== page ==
Zero Waste: The idea and Alliance
Waste, garbage, old, used, worn out, trash … just a few terms to describe the millions of piles of waste we send to the landfill each week. Waste that is filling up local landfills, being send overseas to be burned, harvested and even lived in. Our waste truly is a global problem. Depending on the waste there is various levels of biodegradability and toxicity. While this waste be out of our minds once hitting the curb, the truth is it is all too often send out to affect others on all differing socio-economic and environmental levels. Now that is one big stinky pile.
BUT what if we were to change the way were to think about the “waste” we produce? And better yet strive to live in a waste free manner? Or at least in a reduced waste manner? Well, this is not only possible, but is being done!
In fact the Zero Waste International Alliance (ZWIA), a group of individuals promoting public education and practical application of the Zero Waste principals in an effort to reduce the global waste production. The ZWIA promote positive alternatives to landfill and incineration and to raise community awareness of the social and economic benefits to be gained when waste is regarded as a resource base upon which can be built both employment and business opportunity.
There are numerous local organizations working towards the same goal. For example the Zero Waste Alliance (ZWA), a nonprofit organization headquartered in Portland, Oregon is striving to teach just this message. Operating as a program of the International Sustainable Development Foundation, ZWA has over a twelve year history working with industry and communities to identify and overcome barriers to Zero Waste. ZWA is guided by the principles of open engagement, a whole systems approach, and a firm belief in power of markets to transform. ZWA’s work has included the formation of the Green Electronics Council, the Outdoor Industry Eco-Index, the Sustainable Oregon Schools Initiative, the International Society of Sustainability Professionals and the Chemical Assessment and Ranking System. Through this work ZWA has been a national leader in progressing Zero Waste movement and overcoming some of the most complex and challenging issues facing industry and communities.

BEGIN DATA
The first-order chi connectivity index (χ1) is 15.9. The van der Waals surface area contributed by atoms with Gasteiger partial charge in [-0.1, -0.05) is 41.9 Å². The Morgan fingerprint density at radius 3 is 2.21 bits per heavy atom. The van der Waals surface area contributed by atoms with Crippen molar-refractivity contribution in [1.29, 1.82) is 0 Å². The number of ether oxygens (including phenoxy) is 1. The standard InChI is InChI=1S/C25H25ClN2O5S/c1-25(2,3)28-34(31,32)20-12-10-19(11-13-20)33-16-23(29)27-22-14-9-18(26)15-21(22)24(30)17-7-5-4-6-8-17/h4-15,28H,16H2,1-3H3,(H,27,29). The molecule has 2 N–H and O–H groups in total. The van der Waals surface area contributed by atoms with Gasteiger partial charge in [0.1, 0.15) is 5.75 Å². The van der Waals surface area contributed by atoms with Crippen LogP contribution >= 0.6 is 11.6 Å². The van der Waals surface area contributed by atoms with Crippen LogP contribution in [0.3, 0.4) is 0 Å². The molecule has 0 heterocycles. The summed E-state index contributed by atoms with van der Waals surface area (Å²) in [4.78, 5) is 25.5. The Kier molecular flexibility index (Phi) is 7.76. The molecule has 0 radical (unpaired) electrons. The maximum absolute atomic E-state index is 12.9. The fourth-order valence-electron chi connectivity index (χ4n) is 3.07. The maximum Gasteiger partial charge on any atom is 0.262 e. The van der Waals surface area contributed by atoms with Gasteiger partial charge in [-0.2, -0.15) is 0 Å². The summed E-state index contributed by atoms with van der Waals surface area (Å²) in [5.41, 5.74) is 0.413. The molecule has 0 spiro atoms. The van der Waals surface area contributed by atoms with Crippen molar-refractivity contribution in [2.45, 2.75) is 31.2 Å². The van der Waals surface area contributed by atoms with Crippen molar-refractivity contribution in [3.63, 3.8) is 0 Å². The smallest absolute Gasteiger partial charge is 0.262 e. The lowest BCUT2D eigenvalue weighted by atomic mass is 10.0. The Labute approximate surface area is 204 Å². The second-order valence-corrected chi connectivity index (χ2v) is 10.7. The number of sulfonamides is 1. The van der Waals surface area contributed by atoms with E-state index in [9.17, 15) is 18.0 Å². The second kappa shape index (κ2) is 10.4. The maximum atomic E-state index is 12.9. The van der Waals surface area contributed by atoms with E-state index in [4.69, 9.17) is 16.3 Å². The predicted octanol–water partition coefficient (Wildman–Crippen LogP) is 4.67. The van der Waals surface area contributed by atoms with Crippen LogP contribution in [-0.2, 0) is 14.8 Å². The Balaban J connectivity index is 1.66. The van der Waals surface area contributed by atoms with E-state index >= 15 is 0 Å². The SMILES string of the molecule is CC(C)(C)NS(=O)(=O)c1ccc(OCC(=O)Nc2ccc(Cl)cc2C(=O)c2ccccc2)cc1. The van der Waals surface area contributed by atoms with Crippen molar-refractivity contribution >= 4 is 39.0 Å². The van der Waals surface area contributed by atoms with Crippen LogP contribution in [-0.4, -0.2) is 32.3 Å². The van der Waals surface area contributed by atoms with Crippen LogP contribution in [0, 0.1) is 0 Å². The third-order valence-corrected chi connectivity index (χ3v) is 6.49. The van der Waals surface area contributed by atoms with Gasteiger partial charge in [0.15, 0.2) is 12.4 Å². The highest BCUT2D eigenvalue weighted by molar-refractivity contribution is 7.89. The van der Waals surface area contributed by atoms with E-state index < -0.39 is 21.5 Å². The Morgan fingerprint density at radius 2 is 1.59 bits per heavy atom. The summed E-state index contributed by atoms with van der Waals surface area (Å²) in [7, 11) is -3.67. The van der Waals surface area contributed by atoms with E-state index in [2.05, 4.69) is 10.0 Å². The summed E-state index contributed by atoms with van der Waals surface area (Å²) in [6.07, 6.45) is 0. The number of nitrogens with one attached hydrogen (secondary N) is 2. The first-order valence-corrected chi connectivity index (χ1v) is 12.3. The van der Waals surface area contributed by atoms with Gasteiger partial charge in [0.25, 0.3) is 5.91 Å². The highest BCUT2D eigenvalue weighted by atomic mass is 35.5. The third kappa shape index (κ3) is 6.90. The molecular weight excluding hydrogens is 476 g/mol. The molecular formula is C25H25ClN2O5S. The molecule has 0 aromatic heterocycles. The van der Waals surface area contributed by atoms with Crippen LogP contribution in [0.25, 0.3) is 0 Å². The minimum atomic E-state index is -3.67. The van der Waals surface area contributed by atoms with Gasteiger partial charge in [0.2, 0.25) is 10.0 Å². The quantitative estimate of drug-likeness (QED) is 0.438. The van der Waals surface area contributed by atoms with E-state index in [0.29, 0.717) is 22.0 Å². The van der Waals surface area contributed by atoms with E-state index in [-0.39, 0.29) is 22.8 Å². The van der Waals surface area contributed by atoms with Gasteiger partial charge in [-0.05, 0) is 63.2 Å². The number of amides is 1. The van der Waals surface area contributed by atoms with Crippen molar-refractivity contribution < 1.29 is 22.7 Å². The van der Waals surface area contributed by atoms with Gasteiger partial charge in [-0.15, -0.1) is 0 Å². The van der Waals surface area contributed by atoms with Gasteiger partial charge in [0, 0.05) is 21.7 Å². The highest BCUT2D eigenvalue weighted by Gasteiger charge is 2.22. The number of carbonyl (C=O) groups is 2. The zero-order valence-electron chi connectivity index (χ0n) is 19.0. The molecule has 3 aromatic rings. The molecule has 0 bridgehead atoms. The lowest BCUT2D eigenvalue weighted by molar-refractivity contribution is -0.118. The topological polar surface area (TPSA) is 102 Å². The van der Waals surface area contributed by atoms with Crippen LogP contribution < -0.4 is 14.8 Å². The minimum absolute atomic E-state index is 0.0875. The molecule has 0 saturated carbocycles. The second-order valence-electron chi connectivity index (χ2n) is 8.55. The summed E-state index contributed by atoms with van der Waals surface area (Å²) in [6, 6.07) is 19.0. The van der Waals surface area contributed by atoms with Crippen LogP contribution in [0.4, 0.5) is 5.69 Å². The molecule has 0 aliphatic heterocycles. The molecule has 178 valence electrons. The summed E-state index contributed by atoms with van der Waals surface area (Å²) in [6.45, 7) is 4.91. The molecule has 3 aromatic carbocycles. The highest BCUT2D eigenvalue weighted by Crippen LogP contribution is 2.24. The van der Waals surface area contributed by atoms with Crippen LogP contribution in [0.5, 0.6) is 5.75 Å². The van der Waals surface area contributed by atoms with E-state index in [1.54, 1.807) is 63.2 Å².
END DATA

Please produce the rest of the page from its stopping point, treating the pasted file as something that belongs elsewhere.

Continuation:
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- Producer responsibility at the front end of the problem: reduce waste in industrial production and design.
- Community responsibility at the back end of the problem: reduce waste production through reduced or smarter consumption, discard use and disposal.
- Political responsibility to bring both community and industrial responsibility together in a harmonious whole.
Many of us do not fit into just one of these categories; rather we tend to reside in differing degrees in each category. Find out where you fit in, what to you produce and consume and – the BIG question – what can you do to reduce the waste?
“Zero Waste is a goal that is ethical, economical, efficient and visionary, to guide people in changing their lifestyles and practices to emulate sustainable natural cycles, where all discarded materials are designed to become resources for others to use. Zero Waste means designing and managing products and processes to systematically avoid and eliminate the volume and toxicity of waste and materials, conserve and recover all resources, and not burn or bury them. Implementing Zero Waste will eliminate all discharges to land, water or air that are a threat to planetary, human, animal or plant health.” ~ Richard Anthony, founder of Zero Waste International Alliance
- “10 Fixes For the Planet“ by Anne Underwood, Newsweek, April 14, 2008
- “The Urban Quest for ‘Zero’ Waste“ by David Ferry, Fortune, September 12, 2011
- “Can we make garbage disappear“ by Ivan Amato, Time Magazine, November 8, 1999
- “So you think you’re recycling at work?” by Amanda Paulson, Christian Science Monitor, September 10, 2001